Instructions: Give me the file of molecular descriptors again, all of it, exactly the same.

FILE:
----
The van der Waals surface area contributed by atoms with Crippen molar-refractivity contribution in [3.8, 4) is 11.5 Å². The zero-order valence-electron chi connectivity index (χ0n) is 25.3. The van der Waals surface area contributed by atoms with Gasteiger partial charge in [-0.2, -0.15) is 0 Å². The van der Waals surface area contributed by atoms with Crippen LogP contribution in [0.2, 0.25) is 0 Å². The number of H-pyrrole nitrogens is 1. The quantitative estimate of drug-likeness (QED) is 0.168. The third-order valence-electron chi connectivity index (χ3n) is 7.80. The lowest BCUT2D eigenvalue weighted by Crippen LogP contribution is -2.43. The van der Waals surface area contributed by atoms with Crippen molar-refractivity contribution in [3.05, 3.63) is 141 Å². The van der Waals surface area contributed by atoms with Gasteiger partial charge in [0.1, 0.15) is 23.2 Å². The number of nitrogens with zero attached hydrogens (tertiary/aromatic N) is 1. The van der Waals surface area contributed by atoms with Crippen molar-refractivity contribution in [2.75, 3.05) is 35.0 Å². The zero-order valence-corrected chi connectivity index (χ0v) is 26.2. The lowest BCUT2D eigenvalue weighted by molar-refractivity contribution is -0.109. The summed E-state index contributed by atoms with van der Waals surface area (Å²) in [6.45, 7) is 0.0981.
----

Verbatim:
The van der Waals surface area contributed by atoms with Crippen molar-refractivity contribution in [3.8, 4) is 11.5 Å². The zero-order valence-electron chi connectivity index (χ0n) is 25.3. The van der Waals surface area contributed by atoms with Gasteiger partial charge in [-0.2, -0.15) is 0 Å². The van der Waals surface area contributed by atoms with Crippen LogP contribution in [0.2, 0.25) is 0 Å². The number of H-pyrrole nitrogens is 1. The quantitative estimate of drug-likeness (QED) is 0.168. The third-order valence-electron chi connectivity index (χ3n) is 7.80. The lowest BCUT2D eigenvalue weighted by Crippen LogP contribution is -2.43. The van der Waals surface area contributed by atoms with Crippen molar-refractivity contribution in [3.05, 3.63) is 141 Å². The van der Waals surface area contributed by atoms with Gasteiger partial charge in [0.1, 0.15) is 23.2 Å². The number of nitrogens with zero attached hydrogens (tertiary/aromatic N) is 1. The van der Waals surface area contributed by atoms with Crippen molar-refractivity contribution in [2.75, 3.05) is 35.0 Å². The zero-order valence-corrected chi connectivity index (χ0v) is 26.2. The lowest BCUT2D eigenvalue weighted by molar-refractivity contribution is -0.109. The summed E-state index contributed by atoms with van der Waals surface area (Å²) in [6.45, 7) is 0.0981.